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Jul 17, 2018

K4 Donates Footwear to Liberty Children’s Home

Young children living at Liberty Home will be benefitting from a generous donation from K-Four, a U.S. based organization with roots in Belize.  The facility provides a safe home for thirty-two children in an environment that is conducive to learning. This morning, Liberty received an inventory of footwear that is being distributed to the children to keep their feet dry and comfortable. News Five’s Duane Moody reports.

 

Duane Moody, Reporting

For over a decade, Liberty Foundation through its Children’s Home in Ladyville has been providing for abandoned and abused children, as well as children afflicted with HIV. It’s described as a sanctuary for children in need—exposing them to a natural environment, love, nurturing, and a high standard of education. There are currently thirty-two resident youths at the Liberty Children’s Home in Ladyville.

 

Agatha Valentine, Director, Liberty Children’s Home

Agatha Valentine

“We have our Board of Directors that I report to; they do fundraising for us. We do get a subvention from the government of Belize. We have local partners like the Radisson Fort George and Marina that does a match programme for us. We have the international women’s club that gives us a monthly donation as well. Besides that we do have a volunteer programme where volunteers pay to come to us so that’s another way how we generate some revenue. We have a daycare and a preschool at the facility; it’s a nonprofit but it is our way of providing service to the Ladyville community.”

 

Today, Belizean-American Tamara Williams and two of her four children visited the children’s home bearing gifts—a container filled with an array of footwear: from sandals to tennis, boots and shoes. The Williams are from Lancaster, California in the United States and have created a nonprofit, K4—Kids Helping Kids, which was inspired by her eldest daughter Kayden that has spina bifida.

 

Tamara Williams

Tamara Williams, K4—Kids Helping Kids

“We are here to give out the shoes that we brought and also assess the needs of the children here so see what else we can offer them when we go back and who we can go to and get donations as well. K4 came about from my daughter Kayden and Kaymbria. Kayden has spina bifida and she wears a brace and because of that we have to look at what kind of tennis shoes she can wear—she can only wear tennis shoes and sometimes we can get away with wearing boots. But she looks into the community where we live and assess people’s shoes and say Mom can we get this one cause it will work. And she saw a need for children with these kind of shoes and that they needed shoes so she came home talked to her sister and came home to me and my husband and asked us about it. And we said okay, let’s see what we can do.”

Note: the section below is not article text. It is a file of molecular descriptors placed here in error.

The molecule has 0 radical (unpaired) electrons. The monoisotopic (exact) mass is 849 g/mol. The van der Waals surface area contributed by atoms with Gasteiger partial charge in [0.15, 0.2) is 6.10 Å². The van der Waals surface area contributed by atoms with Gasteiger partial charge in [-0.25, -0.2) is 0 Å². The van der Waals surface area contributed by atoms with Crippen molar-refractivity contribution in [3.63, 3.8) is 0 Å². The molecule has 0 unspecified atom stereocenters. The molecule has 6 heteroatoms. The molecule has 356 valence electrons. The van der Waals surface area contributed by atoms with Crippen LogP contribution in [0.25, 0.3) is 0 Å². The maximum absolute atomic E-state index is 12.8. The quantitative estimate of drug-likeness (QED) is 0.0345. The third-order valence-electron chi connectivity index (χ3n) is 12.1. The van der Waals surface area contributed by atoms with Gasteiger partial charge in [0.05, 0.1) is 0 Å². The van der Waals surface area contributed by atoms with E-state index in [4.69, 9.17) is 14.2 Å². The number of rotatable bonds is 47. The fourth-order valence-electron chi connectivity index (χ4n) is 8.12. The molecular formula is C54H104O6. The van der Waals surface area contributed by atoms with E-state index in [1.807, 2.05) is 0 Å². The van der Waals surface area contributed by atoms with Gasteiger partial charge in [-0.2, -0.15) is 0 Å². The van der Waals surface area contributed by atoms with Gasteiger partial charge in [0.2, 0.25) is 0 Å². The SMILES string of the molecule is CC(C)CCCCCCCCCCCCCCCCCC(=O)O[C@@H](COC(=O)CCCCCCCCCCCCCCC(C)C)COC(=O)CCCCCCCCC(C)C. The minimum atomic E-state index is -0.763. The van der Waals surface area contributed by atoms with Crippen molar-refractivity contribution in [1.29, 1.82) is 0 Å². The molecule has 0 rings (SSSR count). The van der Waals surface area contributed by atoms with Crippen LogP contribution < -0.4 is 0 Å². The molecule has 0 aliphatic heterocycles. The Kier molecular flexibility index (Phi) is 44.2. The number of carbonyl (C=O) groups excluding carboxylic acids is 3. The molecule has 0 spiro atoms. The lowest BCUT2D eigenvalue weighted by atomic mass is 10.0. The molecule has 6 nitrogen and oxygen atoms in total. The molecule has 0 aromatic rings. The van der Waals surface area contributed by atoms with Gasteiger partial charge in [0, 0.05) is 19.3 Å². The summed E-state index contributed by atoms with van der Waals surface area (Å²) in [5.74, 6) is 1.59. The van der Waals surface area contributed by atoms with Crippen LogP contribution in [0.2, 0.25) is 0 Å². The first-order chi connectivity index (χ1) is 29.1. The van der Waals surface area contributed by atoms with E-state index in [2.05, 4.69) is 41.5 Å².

Duane Moody

“Why Belize and why Liberty Children’s Home?”

 

Tamara Williams

“Well I am from Belize; their dad’s from Belize. They know everything about our culture and where we are from and we talk Creole to them and all that stuff; they eat the food and everything. So we always wanted to bring them back and so we decided this year to come back.”

 

Through partnership with the Belize Family Life Association, K4 was linked to the children’s home. Liberty’s Director Agatha Valentine says that the shoe drive is much appreciated and accepts the concept of it being an annual event.

 

Agatha Valentine

“When we receive this type of donation, it is really useful; it takes away from us as an institution and management having to find footwear for the kids and all the rest of it because of course as with most N.G.O.s funding is an issue. With such partnerships we can look at providing holistic care for them because we are responsible for every need that every resident has at the institution so this type of partnership does help us to meet our daily needs of our resident population.”

 

Tamara Williams

“The hope is that we can do it every year. We are based solely on donations; we don’t collect any money or anything. It is just whatever company we are with. Right now we are with Sprox—they sell through Amazon. With that company, once they give it to us; that’s what we have. As long as that continues, we are going to continue doing it. The goal this year was two hundred and we got two hundred shoes so we brought some of that here and we have the migrant community group in Lancaster California and then we have the Valley Partners in Health which works with children and low income families in the community that we are going to partner with as well when we go back.”

 

Duane Moody for News Five.

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